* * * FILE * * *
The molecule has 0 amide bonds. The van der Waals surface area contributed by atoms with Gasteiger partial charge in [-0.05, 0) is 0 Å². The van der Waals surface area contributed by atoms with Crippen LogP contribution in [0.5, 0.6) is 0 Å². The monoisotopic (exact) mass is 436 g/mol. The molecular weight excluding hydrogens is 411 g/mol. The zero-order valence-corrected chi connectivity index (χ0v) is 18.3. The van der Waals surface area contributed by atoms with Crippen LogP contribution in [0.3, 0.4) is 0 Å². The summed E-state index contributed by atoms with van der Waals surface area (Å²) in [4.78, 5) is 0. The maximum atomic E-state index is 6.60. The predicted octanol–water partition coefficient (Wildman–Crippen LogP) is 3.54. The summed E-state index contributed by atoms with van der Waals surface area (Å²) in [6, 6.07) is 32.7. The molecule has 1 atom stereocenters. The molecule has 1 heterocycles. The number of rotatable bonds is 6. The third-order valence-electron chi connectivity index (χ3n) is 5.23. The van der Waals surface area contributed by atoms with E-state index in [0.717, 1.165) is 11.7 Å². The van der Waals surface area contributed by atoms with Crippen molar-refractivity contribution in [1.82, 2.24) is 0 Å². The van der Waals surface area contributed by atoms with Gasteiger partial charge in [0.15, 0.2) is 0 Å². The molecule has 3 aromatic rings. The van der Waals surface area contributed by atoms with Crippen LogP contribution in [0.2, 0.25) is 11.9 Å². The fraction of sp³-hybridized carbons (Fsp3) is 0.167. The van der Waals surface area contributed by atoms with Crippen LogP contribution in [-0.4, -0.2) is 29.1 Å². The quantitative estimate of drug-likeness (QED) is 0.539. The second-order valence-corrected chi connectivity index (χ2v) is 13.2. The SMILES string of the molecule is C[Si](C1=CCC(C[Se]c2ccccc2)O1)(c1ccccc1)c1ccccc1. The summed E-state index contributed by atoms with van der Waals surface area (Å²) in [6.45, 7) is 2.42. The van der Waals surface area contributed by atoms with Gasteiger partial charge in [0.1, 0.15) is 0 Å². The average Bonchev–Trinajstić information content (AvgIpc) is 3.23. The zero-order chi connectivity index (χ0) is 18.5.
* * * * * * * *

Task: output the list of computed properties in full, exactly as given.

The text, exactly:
The molecule has 0 amide bonds. The van der Waals surface area contributed by atoms with Gasteiger partial charge in [-0.05, 0) is 0 Å². The van der Waals surface area contributed by atoms with Crippen LogP contribution in [0.5, 0.6) is 0 Å². The monoisotopic (exact) mass is 436 g/mol. The molecular weight excluding hydrogens is 411 g/mol. The zero-order valence-corrected chi connectivity index (χ0v) is 18.3. The van der Waals surface area contributed by atoms with Crippen LogP contribution in [0.3, 0.4) is 0 Å². The summed E-state index contributed by atoms with van der Waals surface area (Å²) in [4.78, 5) is 0. The maximum atomic E-state index is 6.60. The predicted octanol–water partition coefficient (Wildman–Crippen LogP) is 3.54. The summed E-state index contributed by atoms with van der Waals surface area (Å²) in [6, 6.07) is 32.7. The molecule has 1 atom stereocenters. The molecule has 1 heterocycles. The number of rotatable bonds is 6. The third-order valence-electron chi connectivity index (χ3n) is 5.23. The van der Waals surface area contributed by atoms with E-state index in [0.717, 1.165) is 11.7 Å². The van der Waals surface area contributed by atoms with Crippen molar-refractivity contribution in [1.82, 2.24) is 0 Å². The van der Waals surface area contributed by atoms with Gasteiger partial charge in [0.15, 0.2) is 0 Å². The molecule has 3 aromatic rings. The van der Waals surface area contributed by atoms with Crippen LogP contribution in [0.2, 0.25) is 11.9 Å². The fraction of sp³-hybridized carbons (Fsp3) is 0.167. The van der Waals surface area contributed by atoms with Crippen LogP contribution in [-0.4, -0.2) is 29.1 Å². The quantitative estimate of drug-likeness (QED) is 0.539. The second-order valence-corrected chi connectivity index (χ2v) is 13.2. The SMILES string of the molecule is C[Si](C1=CCC(C[Se]c2ccccc2)O1)(c1ccccc1)c1ccccc1. The summed E-state index contributed by atoms with van der Waals surface area (Å²) in [6.45, 7) is 2.42. The van der Waals surface area contributed by atoms with Gasteiger partial charge in [0.1, 0.15) is 0 Å². The average Bonchev–Trinajstić information content (AvgIpc) is 3.23. The zero-order chi connectivity index (χ0) is 18.5.